With 25 minutes gone in yesterday’s All-Ireland quarter-final  in Pairc Uí Chaoimh Wexford were 5 points down to Clare. They had 4 points on the board. I was sitting in the upper tier of the South Stand looking down on the Wexford keeper, Mark Fanning, as he was taking a puck out. I looked up to the end of the field Wexford were attacking. There was 1 Wexford player in the Clare half. The centre of the pitch resembled what you might see when a soccer keeper is kicking out: a congested middle. Fanning’s puck out was gobbled up around the centre of the field and Clare broke away with the sliotar. I do not get the sweeper system. For me is it anti-hurling. I would hate to be in a dressing room before a game and being told that 15 on 15 we cannot take the opposition and that we need to adopt a negative approach and, in essence, hope for the best. I would love to know what might have happened had Davy entrusted his players to take on Clare, to express themselves and go mano-a-mano with them. Sure, they might have lost, but would they have lost by more than what they actually ended up losing by yesterday – 7 points? Impossible to tell.

The Clare half almost as deserted as the city end terrace

This was the 12th match I have seen in this year’s championship and unfortunately it was the worst. Pairc Ui Chaoimh lacks atmosphere when it is not full. Only 10,255 turned up for the game. It is hard to fault the Clare and Wexford supporters. Cork is along distance for both sets of fans and it being a Saturday surely made it more difficult for those who work on Saturdays to travel. The game itself lacked sparkle. After 16 minutes there were only 5 scores on the board, but once Clare got ahead, they pulled away to lead by 16 points to 9 at halftime. When Conor McDonald got Wexford’s goal on 59 minutes it brought them within 5 points of their opponents. They got the next 2 points. With only 3 points in it and 4 minutes left on the clock, Wexford needed to make sure when shooting for points. They weren’t. Clare got the next 4 scores and ran out easy winners.

Committed

The better team won yesterday without doubt. Wexford can have no complaints. Clare had some excellent performances from their big men yesterday. Tony Kelly was prominent through out scoring 5 points and setting up some lovely scores for his teammates. For me, this was the best game I have seen Shane O’ Donnell play in a Clare jersey since he lit up Croke Park and burned Cork’s hopes of number 31 in the All-Ireland Final replay of 2013. I bet this is one Clare hurler who cannot wait to get back to the scene of his most glorious hour. Galway’s manager Micheál Donoghue was at the game yesterday. I imagine he saw enough from the Clare forwards to know they have a challenge on their hands in the semi-final, but I doubt he has lost confidence in his team to take on whatever challenge is put up to them and to come out winners.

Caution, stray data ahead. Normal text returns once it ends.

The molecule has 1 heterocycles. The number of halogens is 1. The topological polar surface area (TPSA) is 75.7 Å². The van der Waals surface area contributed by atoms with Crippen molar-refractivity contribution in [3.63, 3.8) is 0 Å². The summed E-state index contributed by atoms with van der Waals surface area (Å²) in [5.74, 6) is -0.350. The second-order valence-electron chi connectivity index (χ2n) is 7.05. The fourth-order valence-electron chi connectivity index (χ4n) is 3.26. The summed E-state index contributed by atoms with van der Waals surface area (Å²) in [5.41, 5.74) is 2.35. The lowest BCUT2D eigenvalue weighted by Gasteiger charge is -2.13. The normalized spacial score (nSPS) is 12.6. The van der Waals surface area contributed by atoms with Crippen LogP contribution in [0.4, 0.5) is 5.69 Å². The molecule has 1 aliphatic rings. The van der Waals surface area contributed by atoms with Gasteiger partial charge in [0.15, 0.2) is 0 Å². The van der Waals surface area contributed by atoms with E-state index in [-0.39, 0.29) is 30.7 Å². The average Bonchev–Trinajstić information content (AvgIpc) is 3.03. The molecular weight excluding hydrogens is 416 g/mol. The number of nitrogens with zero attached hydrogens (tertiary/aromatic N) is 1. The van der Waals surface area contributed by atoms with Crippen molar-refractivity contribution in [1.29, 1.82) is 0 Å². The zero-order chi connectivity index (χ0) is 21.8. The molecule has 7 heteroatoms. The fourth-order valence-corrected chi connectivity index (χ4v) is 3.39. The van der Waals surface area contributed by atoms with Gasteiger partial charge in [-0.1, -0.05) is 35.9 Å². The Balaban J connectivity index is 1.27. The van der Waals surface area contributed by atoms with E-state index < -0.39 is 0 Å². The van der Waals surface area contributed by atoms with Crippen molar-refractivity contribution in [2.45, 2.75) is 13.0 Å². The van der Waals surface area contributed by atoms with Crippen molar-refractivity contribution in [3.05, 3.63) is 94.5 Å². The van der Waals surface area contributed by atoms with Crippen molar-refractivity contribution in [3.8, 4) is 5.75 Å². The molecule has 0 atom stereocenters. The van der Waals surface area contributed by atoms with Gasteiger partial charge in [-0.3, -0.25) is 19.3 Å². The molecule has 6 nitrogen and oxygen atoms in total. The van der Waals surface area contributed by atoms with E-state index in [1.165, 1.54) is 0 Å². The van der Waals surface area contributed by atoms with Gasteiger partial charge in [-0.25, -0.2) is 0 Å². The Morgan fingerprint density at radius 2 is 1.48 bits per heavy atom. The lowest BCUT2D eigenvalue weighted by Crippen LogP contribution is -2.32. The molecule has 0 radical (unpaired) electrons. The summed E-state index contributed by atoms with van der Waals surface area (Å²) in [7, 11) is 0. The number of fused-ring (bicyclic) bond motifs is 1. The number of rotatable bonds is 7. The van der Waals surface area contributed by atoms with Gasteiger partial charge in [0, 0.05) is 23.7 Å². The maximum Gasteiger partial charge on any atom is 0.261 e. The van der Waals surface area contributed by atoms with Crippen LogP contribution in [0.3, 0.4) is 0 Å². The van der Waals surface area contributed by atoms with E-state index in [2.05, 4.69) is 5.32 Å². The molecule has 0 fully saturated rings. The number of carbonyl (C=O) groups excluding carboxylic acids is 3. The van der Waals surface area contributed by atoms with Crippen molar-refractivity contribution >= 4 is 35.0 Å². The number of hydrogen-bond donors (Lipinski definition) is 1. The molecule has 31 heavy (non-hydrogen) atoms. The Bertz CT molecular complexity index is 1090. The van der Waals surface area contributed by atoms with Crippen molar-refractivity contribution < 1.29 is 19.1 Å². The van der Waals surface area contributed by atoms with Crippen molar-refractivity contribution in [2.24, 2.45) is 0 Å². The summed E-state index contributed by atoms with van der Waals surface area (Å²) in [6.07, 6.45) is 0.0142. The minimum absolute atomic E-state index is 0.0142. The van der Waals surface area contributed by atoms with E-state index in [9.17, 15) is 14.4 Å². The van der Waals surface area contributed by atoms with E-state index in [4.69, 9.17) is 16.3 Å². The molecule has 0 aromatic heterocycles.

Tony Kelly had another fine game for Clare

“My grandfather is from Douglas here in Cork, but I couldn’t support Cork. It’s Wexford only for me. I’ve no second team.” said Tom O’ Leary who was down in Cork with his girlfriend from Clare, Louisa Conroy. “No way, if Wexford lose, I won’t follow anyone.” Not even Clare? Louisa asked. No! Not even Clare.” Tom was a one-man team. “And don’t get too carried away with that team ye have either, he told. me. Ye are only any good because you have a Wexford man in charge.”

Tom O’ Leary and Louisa Conroy

It wasn’t too hard for us to come down to Cork. We live in Wicklow, but are Wexford natives. Des Swords told me. What is it about hurling that brings you out as a family going to games?” I asked them. We’re hurling people. Christina told me. It’s what we do. We go to all the game sand make a day out of it.” Hopefully we will have another one or two days out this year.” said Des.

Swords family from Wexford

I met John Mullane (yes, that is a hurling name and yes, he told me that the more-famous Waterford hurler was a distant cousin) waiting on his friend to arrive with the tickets for the game. “Not so sure, they are blowing hot and cold this year.” he told me when I asked about Clare’s chances. If they get over today we might go on to meet ye in the final. It could be 2013 all over again. 

John Mullane

I was passing the Idle Hour bar down by the Cork docklands when the purple of door caught my eye and I knew it would look great with the purple of the Wexford jersey. I ventured into the bar and among all the Clare jerseys I found Brendan Connick waiting to be served at the bar. “Would you mind? I asked. “Not at all.” He replied and came out to the doorway. “The first final I went to was in 1976 against you. We lost that. And we lost the next one too to ye.” “77 was the first final I was at. I said. I remember the great players Wexford had like Tony Doran. What a player he was.”

Brendan Connick

We found Brendan’s daughter Silvia waiting in the bar for her dad. “Dad alway told me following Wexford would bring more disappointment than the opposite, but we have great days out. My mother used to come with is, but it’s not so easy for here anymore.”

Brendan and Silvia Connick

“I got it done before the ’97 final and I’ve worn it to every game since. It’s my lucky scarf.” Ger Brennan from Clare told me.

Ger Brennan and his lucky scarf

I wonder what the Clare management and players made of Davy Fitzgerald coming out and giving his take on the Clare hurlers saying: “let that team play the way they should be playing.”

Davy Fitzgerald giving the big thumbs up to the Clare crowd after the game